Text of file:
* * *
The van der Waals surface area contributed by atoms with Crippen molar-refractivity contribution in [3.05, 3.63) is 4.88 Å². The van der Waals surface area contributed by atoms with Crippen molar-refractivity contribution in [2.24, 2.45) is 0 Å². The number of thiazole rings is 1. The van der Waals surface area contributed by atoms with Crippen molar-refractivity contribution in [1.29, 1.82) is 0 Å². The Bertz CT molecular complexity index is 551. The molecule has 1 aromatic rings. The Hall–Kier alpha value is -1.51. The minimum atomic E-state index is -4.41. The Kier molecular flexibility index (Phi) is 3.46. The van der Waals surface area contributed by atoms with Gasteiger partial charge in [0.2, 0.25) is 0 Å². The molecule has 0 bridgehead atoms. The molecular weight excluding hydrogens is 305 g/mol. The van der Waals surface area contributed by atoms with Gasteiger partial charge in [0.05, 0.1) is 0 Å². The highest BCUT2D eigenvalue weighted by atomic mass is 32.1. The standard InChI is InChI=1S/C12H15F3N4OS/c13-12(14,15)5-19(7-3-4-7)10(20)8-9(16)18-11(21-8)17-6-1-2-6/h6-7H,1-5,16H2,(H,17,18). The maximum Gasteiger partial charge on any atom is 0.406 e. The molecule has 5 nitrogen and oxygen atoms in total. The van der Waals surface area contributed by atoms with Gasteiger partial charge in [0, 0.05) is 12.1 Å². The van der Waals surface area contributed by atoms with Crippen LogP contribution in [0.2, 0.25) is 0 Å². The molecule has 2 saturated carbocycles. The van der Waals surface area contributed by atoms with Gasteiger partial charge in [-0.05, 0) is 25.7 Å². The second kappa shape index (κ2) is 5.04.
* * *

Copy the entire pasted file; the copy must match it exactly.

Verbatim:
The van der Waals surface area contributed by atoms with Crippen molar-refractivity contribution in [3.05, 3.63) is 4.88 Å². The van der Waals surface area contributed by atoms with Crippen molar-refractivity contribution in [2.24, 2.45) is 0 Å². The number of thiazole rings is 1. The van der Waals surface area contributed by atoms with Crippen molar-refractivity contribution in [1.29, 1.82) is 0 Å². The Bertz CT molecular complexity index is 551. The molecule has 1 aromatic rings. The Hall–Kier alpha value is -1.51. The minimum atomic E-state index is -4.41. The Kier molecular flexibility index (Phi) is 3.46. The van der Waals surface area contributed by atoms with Gasteiger partial charge in [0.2, 0.25) is 0 Å². The molecule has 0 bridgehead atoms. The molecular weight excluding hydrogens is 305 g/mol. The van der Waals surface area contributed by atoms with Gasteiger partial charge in [0.05, 0.1) is 0 Å². The highest BCUT2D eigenvalue weighted by atomic mass is 32.1. The standard InChI is InChI=1S/C12H15F3N4OS/c13-12(14,15)5-19(7-3-4-7)10(20)8-9(16)18-11(21-8)17-6-1-2-6/h6-7H,1-5,16H2,(H,17,18). The maximum Gasteiger partial charge on any atom is 0.406 e. The molecule has 5 nitrogen and oxygen atoms in total. The van der Waals surface area contributed by atoms with Gasteiger partial charge in [0, 0.05) is 12.1 Å². The van der Waals surface area contributed by atoms with Crippen LogP contribution in [0.2, 0.25) is 0 Å². The molecule has 2 saturated carbocycles. The van der Waals surface area contributed by atoms with Gasteiger partial charge in [-0.05, 0) is 25.7 Å². The second kappa shape index (κ2) is 5.04.